The web is full of “data-driven apps.” Almost any e-commerce application is a data-driven application. There’s a database behind a web front end, and middleware that talks to a number of other databases and data services (credit card processing companies, banks, and so on). But merely using data isn’t really what we mean by “data science.” A data application acquires its value from the data itself, and creates more data as a result. It’s not just an application with data; it’s a data product. Data science enables the creation of data products.
While reading these articles, a question raised in my ming: is there a way to prepare yourself for being a data scientist? Are there any data scientists secrets? Michael E. Driscoll lists on Dataspora blog seven secrets for successful data scientists:
- Choose the right-sized tool
- Compress everything: we live in an IO-bound world, where the dominant bottlenecks to data flow are disk read-speed and network bandwidth
- Split up your data: “monolithic” is a bad word in software development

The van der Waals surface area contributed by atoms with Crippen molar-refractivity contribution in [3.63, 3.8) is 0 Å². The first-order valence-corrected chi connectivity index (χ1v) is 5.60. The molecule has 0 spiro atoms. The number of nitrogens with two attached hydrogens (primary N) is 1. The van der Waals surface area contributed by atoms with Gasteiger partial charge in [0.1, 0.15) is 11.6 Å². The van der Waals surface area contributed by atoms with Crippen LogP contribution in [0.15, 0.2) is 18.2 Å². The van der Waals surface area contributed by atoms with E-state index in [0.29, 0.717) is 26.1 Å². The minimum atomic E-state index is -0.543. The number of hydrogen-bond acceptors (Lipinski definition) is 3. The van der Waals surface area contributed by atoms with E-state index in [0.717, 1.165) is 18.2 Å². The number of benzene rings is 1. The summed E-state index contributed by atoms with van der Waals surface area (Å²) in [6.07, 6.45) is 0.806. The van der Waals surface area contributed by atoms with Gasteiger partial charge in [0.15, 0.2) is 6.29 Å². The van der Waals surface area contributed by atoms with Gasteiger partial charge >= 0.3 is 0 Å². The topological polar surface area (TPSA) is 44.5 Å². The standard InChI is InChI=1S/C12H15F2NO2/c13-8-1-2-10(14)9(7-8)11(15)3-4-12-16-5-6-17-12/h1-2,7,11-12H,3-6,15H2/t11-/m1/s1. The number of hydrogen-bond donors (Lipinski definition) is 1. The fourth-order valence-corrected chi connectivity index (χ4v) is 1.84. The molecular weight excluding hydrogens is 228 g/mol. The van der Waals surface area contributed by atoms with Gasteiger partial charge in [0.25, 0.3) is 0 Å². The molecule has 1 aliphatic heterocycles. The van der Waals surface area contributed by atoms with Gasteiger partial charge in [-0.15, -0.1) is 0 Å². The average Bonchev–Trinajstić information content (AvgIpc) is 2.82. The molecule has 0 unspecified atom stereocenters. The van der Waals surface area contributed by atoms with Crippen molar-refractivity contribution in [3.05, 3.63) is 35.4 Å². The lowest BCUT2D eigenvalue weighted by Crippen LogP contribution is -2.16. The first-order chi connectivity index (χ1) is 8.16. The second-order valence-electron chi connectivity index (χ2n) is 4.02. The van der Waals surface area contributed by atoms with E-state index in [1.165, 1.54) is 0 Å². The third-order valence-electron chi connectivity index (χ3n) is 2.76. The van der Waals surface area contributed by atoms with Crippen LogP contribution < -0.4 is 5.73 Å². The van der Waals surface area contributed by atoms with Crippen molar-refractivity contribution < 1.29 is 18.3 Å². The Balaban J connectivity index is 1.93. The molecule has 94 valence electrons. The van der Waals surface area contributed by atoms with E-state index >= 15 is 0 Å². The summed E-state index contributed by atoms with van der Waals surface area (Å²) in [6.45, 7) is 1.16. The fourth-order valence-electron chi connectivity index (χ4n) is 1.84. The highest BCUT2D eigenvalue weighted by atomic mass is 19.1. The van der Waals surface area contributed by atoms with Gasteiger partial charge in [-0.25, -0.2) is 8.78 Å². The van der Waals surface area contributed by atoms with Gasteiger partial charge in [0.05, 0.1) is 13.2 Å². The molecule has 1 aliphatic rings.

- Sample your data
- Smart borrows, but genius uses open source
- Keep your head in the cloud
- Don’t be clever: when dealing with big data, embrace standards and use commonly available tools. Most of all, keep it simple, because simplicity scales.
As with every “craft” there’s no simple path but learning the technologies and the tools for the job, and keeping your mind and eyes open.
- Hal Varian: Google Chief Economist (↩)
The part relevant to BigData:
The ability to take data - to be able to understand it, to process it, to extract value from it, to visualize it, to communicate it’s going to be a hugely important skill in the next decades, not only at the professional level but even at the educational level for elementary school kids, for high school kids, for college kids. Because now we really do have essentially free and ubiquitous data. So the complimentary scarce factor is the ability to understand that data and extract value from it.
I think statisticians are part of it, but it’s just a part. You also want to be able to visualize the data, communicate the data, and utilize it effectively. But I do think those skills - of being able to access, understand, and communicate the insights you get from data analysis - are going to be extremely important. Managers need to be able to access and understand the data themselves.
The complete interview with Hal Varian can be found ☞ here↩